P.J. Carlesimo never had a chance. Even if he'd led the Nets past the Bulls in the first round -- Brooklyn lost in seven -- it looks like he'd have been replaced. Why? The Nets, according to ESPN Boston, asked the Celtics if they could talk to Doc Rivers about their opening.
Rivers is the highest-paid coach in the NBA at $7 million per season. If Brooklyn could have gotten a chat with Rivers, they would have no doubt offered even more of Mikhail Prokhorov's money. Having committed hundreds of millions to the roster, what's $10 million to a head coach, right?
It'll be interesting to see how long it takes before high-revenue teams begin flexing their advantage in this realm, the front office and coaching staffs. The new collective bargaining agreement attempted to neuter the player payroll power of high-revenue teams by putting sharper teeth into the luxury tax and restricting certain transaction types for high-payroll teams. The one area teams still have total freedom to spend spend spend is on coaches and GMs.
Some teams have done this already, though not to an outrageous effect. The Mavericks' coaching staffs under Mark Cuban have typically been quite large. I mean, you're spending $1 million for your 13th man. Why not an extra $100,000 for someone to develop your rookies, right? Some spendthrift teams have also thrown a lot of money at scouting, too. But I feel like the advantage hasn't been pressed as much as possible when it comes to signing the very best coaches.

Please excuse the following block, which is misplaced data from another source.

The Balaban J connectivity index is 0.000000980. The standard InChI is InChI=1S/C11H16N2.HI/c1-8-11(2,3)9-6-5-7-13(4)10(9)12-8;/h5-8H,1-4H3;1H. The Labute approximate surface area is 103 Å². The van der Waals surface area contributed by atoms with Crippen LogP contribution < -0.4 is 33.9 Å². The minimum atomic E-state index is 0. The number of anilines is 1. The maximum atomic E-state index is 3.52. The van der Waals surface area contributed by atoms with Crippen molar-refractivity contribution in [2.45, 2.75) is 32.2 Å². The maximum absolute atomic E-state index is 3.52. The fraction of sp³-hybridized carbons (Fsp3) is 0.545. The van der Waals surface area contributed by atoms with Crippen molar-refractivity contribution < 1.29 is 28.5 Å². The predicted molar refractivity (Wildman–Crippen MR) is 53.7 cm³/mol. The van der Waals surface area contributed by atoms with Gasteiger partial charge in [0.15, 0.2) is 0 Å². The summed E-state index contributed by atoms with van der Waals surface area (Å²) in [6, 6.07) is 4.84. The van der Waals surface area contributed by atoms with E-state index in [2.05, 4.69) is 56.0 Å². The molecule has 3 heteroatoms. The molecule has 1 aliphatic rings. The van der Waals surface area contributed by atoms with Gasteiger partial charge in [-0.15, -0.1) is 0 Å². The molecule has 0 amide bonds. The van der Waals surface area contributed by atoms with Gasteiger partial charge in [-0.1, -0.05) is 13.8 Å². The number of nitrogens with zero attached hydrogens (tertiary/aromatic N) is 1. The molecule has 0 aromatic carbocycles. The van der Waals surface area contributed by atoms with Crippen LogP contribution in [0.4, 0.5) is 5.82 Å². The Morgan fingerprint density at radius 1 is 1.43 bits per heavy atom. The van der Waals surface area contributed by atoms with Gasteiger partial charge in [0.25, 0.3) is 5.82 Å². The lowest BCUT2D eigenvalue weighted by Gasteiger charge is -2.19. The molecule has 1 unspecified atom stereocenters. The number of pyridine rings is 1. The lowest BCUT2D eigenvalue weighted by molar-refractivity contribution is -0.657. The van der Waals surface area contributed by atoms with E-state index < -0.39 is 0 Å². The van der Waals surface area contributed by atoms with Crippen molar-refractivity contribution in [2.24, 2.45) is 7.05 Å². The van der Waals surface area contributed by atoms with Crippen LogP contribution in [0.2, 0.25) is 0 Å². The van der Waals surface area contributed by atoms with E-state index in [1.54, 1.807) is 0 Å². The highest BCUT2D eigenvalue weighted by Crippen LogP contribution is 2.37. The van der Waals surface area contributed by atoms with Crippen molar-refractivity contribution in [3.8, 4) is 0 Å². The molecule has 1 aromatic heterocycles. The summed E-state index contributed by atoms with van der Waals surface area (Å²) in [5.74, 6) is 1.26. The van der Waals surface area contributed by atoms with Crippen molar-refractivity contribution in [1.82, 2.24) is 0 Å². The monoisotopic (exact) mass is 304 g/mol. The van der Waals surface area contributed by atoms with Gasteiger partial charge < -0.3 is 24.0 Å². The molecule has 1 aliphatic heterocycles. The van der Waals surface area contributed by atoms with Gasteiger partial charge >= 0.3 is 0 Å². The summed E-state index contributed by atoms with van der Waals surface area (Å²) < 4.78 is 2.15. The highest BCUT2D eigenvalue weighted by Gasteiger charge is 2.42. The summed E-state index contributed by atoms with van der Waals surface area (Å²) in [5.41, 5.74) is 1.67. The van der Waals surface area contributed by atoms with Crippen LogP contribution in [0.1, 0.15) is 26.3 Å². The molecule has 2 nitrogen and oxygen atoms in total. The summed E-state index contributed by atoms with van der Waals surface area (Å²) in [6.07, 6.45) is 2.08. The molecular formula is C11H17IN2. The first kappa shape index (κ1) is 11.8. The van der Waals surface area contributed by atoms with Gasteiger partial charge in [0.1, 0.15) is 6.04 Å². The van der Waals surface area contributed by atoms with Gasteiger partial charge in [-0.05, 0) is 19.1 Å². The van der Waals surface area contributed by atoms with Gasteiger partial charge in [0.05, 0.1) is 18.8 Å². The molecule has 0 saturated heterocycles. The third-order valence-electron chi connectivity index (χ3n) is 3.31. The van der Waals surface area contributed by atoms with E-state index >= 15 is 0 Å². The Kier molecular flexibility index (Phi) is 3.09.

That's what makes the Nets' bold request so fun. Prokhorov and Billy King weren't content to go get the best, biggest-name coach on the market. They tried to get the biggest name working ... even though he's the highest-paid head coach, he's signed for three more years, he works for a rival and he has never indicated wandering eyes. (Insomuch as Rivers' future has been uncertain, it hasn't been about finding another job in the league. It's been about wanting to take time off or go back to the safe confines of the announcer booth.)
Having been rebuffed by the Celtics, there are some obvious next steps for Brooklyn:
1. Request permission to speak with Gregg Popovich. Oh, man. I would hope Pop would answer that request personally.
2. Do a second full-court press on Phil Jackson, who has already rebuffed the Nets once.
3. Hire the top four candidates as co-head coaches at $8 million per year each. Assign them each one quarter of basketball as head coach.
4. Profit. Well, actually, register a manageable loss.
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